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architect@work: a holistic approach to sustainability in architecture


We believe that the most varied combination of materials and technological advances offer architecture tools to reduce its environmental impact. But the city that mankind has built over time also provides social and economic responses to its growth as essential agents in the sustainability balance.
But how does architecture incorporate all these components?

Diana Noronha Feio, a partner at Openbook Interior Design, was a guest speaker at architect@work in Lisbon, where she presented the theme “A holistic approach to sustainability in architecture”, addressing the necessary balance between the three variables that together define architectural sustainability.





When we think of a holistic vision of sustainability in architecture, we can imagine a triangle in which each vertice has its own meaning.

This concept of disseminating the idea of sustainable development, focusing on a long-term vision of sustainability in which economic growth, social cohesion and environmental protection are inseparable and mutually reinforcing, first appeared in the Brundtland Report, more precisely in the document entitled “Our Common Future”, published in 1987 under the coordination of the Prime Minister of Norway, Gro Harlem Brundtlan.



Social & Cultural Vertice

Socially sustainable architecture considers the social and cultural aspects of a community, with the aim of tackling social challenges and providing long-term benefits.



Economic Vertice

It is important to ensure that resources are optimised and correctly sized, so that projects bring returns and promote sustainable investment.



Environmental Vertice

Ecological architecture seeks to minimise the negative environmental impact of buildings through efficiency and moderation in the use of materials, energy and development space and the ecosystem in general.



How they work and interact with each other based on the purpose



Some examples from our work



Choupana Hills Resort & Spa

  • The hotel is located close to the airport and the city of Funchal, on an island with high tourism potential and in close contact with its natural surroundings.
  • In this process we sought to keep the memory of island culture and tradition alive by analysing architectural roots and local knowledge.
  • The complex has a discreet and camouflaged appearance in which the exterior finishing materials selected are traditional, along with the relatively small size of each building, creating the visual perception that one is looking at a group of traditional residential buildings rather than a large tourist complex.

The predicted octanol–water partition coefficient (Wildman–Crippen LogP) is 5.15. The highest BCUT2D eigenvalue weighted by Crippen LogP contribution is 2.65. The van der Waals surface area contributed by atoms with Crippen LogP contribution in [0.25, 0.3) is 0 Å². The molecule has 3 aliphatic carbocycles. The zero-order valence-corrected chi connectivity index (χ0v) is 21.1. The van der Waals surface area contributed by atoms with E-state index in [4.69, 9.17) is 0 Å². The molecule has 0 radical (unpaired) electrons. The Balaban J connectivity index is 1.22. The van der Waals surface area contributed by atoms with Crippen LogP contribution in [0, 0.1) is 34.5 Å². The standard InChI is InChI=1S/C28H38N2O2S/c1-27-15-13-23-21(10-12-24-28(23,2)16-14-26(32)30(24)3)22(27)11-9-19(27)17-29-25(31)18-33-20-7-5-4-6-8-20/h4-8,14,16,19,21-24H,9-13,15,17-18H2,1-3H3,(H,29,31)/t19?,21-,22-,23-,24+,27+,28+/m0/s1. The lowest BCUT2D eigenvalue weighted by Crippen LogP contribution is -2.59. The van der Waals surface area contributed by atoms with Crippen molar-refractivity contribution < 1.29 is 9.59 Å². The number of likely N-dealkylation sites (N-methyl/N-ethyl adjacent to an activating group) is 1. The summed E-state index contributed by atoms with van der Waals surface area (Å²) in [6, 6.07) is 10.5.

VdA – Vieira de Almeida headquarters

  • Looking at two industrial buildings from the mid-19th century, abandoned for several decades and in a very poor state of conservation, and now seeing one of the largest law firms in the country set up there, was not an obvious solution for the future building.
  • Especially in a very run-down area of Lisbon, which was just taking its first steps towards revitalisation through catering, leisure and tourism activities.
  • The project aimed to preserve, unify and enhance the different architectural languages and through the recovery of the reference elements, maintain the memory and industrial character that marked an era, adapting it to the requirements of today’s user.



Nestlé Campus

  • A sense of community and interaction with nature was a priority from the very beginning.
  • From a holistic view of the impact of office spaces on employees’ lives, the entire architectural programme was designed to encourage maximum contact with nature, as well as areas that promoted employee well-being beyond work, such as breastfeeding rooms, dog parks and yoga rooms.
  • In pursuit of the building’s certification, rigorous procedures were put in place to ensure that the best sustainability practices were applied. From the choice of materials to bioclimatic architectural practices.
  • This project was awarded LEED GOLD V4 and WELL Plantina certification, the highest level of this certification.



Folha table

  • We also apply the values of sustainability to the furniture we design in the way we believe it should be taken into account.
  • We work with local producers to guarantee their economic sustainability and produce exclusive pieces – excluding mass production – that are made to stand the test of time.
  • This one is a unique piece produced using wood scraps, thus avoiding waste. The metal was also the result of smelting industrial waste, which has been given a new purpose.





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